A new engine design concept, characterized by a single cylinder-double piston and a cycloid crank rotor instead of the conventional crankshaft has been developed recently by Gul & Co Development AB, Sweden. The rotor (crank disc) is equipped with an oval groove in the shape of a sinusoidal cycloid according to the expression varies from 0 to 1. Inside the oval groove a ball rolls/slides in order to transfer force from the piston to the rotor. Such a rotor contains groove surfaces for the valve movement control as well. Each turn of the rotor corresponds to four strokes for both the pistons. Thus, a full 4-stroke engine cycle is developed for a single non-conventional crankshaft revolution. Having the extra freedom to select an optimal piston movement, the new design is believed to have the potential to provide low emissions, low noise levels and lower fuel consumption. Therefore, it has been subjected to an engine thermodynamics simulation, to provide an insight to engine performance.
Technical Paper

Experimental Investigation on the Hydrogen Peroxide Fumigation into the Inlet Duct of a Diesel Engine

2000-06-19
2000-01-1919
Believed to have a potential in reducing the NOx emission level, hydrogen peroxide was fumigated into the inlet duct of the AVL single cylinder research engine via a standard gasoline injector, normally used in the Volvo 850-car engine. A small metallic sphere installed 3 cm downstream the injector tip, improved the spray formation and the uniform distribution of the fumigated peroxide fluid upstream the intake valve. The hydrogen peroxide flow was varied according to the desired value via an electronic pulse frequency generator. The engine, equipped with an electronic unit injector, was initially run without any fumigation fluid until the specifications of the engine test point were reached and remained very stable. Further, the hydrogen peroxide injection was activated with three different injection flows, and the engine performance, including emission levels, was compared to reference performance.
Technical Paper

The Effect of Elliptical Nozzle Holes on Combustion and Emission Formation in a Heavy Duty Diesel Engine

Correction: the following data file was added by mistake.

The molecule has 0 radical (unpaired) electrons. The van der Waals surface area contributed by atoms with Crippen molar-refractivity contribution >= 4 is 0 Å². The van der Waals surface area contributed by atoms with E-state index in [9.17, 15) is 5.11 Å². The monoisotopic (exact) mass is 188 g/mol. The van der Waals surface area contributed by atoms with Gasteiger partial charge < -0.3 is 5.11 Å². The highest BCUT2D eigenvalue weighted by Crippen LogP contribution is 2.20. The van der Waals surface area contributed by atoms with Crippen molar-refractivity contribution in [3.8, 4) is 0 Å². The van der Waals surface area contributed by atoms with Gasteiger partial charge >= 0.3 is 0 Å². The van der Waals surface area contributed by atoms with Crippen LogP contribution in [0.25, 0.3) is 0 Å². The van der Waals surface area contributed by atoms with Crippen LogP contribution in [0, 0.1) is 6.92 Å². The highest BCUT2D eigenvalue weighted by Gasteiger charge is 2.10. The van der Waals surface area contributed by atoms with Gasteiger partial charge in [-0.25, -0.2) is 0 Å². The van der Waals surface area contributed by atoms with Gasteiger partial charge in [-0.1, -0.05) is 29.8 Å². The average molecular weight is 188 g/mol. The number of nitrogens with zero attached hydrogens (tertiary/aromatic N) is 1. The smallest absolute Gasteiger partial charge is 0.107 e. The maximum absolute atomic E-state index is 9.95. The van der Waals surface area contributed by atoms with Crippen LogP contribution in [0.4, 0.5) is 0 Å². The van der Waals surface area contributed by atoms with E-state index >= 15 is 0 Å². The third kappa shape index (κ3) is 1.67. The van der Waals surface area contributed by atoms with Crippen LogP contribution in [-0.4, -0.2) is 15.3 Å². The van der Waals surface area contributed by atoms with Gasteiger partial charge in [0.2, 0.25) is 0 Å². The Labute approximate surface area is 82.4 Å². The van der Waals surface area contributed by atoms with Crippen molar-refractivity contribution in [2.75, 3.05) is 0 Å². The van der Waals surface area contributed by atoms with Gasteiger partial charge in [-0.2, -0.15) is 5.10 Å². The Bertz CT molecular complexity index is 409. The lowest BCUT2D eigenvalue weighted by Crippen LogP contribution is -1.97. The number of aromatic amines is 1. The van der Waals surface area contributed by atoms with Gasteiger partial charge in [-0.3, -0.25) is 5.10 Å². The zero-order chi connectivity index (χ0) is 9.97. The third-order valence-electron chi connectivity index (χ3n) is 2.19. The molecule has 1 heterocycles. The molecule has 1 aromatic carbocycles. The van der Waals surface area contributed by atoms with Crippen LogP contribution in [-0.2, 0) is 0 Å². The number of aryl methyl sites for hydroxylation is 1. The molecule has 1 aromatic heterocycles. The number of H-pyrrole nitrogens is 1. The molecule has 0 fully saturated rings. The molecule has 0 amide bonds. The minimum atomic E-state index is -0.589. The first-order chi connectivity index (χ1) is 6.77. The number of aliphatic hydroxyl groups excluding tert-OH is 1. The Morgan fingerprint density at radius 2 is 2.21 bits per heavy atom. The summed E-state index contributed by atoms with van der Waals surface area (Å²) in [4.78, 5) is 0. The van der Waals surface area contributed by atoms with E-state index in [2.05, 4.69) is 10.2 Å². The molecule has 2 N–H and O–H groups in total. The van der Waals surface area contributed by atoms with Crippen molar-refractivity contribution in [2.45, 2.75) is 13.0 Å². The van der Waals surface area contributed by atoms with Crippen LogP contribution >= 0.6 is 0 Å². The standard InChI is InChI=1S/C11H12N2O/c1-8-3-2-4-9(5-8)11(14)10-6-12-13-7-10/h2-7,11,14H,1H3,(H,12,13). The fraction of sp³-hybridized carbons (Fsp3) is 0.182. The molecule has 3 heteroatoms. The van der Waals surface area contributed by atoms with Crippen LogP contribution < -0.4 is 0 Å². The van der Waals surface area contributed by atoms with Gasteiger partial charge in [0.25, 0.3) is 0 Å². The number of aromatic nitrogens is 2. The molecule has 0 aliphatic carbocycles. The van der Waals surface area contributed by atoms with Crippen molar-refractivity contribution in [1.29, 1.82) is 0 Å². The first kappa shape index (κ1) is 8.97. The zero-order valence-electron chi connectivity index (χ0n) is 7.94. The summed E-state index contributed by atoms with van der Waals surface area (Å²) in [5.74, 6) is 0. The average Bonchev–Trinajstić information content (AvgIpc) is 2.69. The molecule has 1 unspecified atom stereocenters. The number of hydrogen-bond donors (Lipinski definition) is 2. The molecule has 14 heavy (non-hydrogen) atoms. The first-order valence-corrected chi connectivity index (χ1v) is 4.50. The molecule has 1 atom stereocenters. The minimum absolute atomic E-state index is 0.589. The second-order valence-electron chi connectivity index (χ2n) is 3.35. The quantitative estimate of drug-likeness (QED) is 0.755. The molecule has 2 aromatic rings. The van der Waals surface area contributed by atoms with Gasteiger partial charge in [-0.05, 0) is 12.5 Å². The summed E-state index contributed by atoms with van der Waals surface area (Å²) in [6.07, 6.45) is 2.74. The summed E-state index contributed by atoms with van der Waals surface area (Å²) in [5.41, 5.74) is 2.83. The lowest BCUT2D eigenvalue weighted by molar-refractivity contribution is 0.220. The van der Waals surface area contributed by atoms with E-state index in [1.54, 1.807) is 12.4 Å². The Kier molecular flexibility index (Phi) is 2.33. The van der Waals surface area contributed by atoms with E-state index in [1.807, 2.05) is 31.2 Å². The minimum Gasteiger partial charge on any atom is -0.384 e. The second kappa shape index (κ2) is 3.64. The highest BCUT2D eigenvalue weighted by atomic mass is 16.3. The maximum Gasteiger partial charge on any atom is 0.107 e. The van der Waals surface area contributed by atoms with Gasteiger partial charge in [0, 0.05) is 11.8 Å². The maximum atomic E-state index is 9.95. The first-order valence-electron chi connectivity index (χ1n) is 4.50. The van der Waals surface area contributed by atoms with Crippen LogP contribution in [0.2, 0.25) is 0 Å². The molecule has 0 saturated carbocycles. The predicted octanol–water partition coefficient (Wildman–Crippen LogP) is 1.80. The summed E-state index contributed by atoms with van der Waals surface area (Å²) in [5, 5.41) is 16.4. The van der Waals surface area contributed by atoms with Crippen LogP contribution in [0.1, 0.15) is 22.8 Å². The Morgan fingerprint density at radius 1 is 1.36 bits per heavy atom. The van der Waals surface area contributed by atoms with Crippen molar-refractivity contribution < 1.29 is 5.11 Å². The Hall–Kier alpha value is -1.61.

2000-03-06
2000-01-1251
A serie of experiments were carried out to compare the combustion and emissions characteristics of a diesel engine using non-circular (elliptical) and circular shaped fuel injector nozzle holes. Elliptic nozzle holes have the potential to increase air entrainment into the spray, which could lead to decreased emissions from diesel combustion. Previous work [6,7] has shown some interesting results in a passenger car diesel engine and also in a single cylinder engine with optical access. The idea is based on results from investigations of gas jets, where the air entrainment for elliptical jets was increased substantially compared to circular jets. The present series of experiments were carried out to further investigate these effects. The non-circular holes, which were made with an aspect ratio of close to 2:1, have a similar flow rate as the conventional circular holes. Two different angles of the elliptical major axis to the injector centerline were used.
Technical Paper

Low Soot, Low NOx in a Heavy Duty Diesel Engine Using High Levels of EGR

2005-10-24
2005-01-3836
The objective of the study presented here was to examine the possibility of simultaneously reducing soot and nitrogen oxide (NOx) emissions from a heavy duty diesel engine, using very high levels of EGR (exhaust gas recirculation). The investigation was carried out using a 2 litre DI single cylinder diesel engine. Two different EGR strategies were examined. One entailed maintaining a constant charge air pressure with a varied exhaust back pressure in order to change the amount of EGR. In the other strategy a constant pressure difference was maintained over the engine, resulting in different equivalence ratios at similar EGR levels. EGR levels of 60 % or more significantly reduced both soot and NOx emissions at 25 % engine load with constant charge air pressure and increasing exhaust back pressure. However, combustion under these conditions was incomplete, resulting in high emissions of carbon monoxide (CO), unburned hydrocarbons (HC) and high fuel consumption.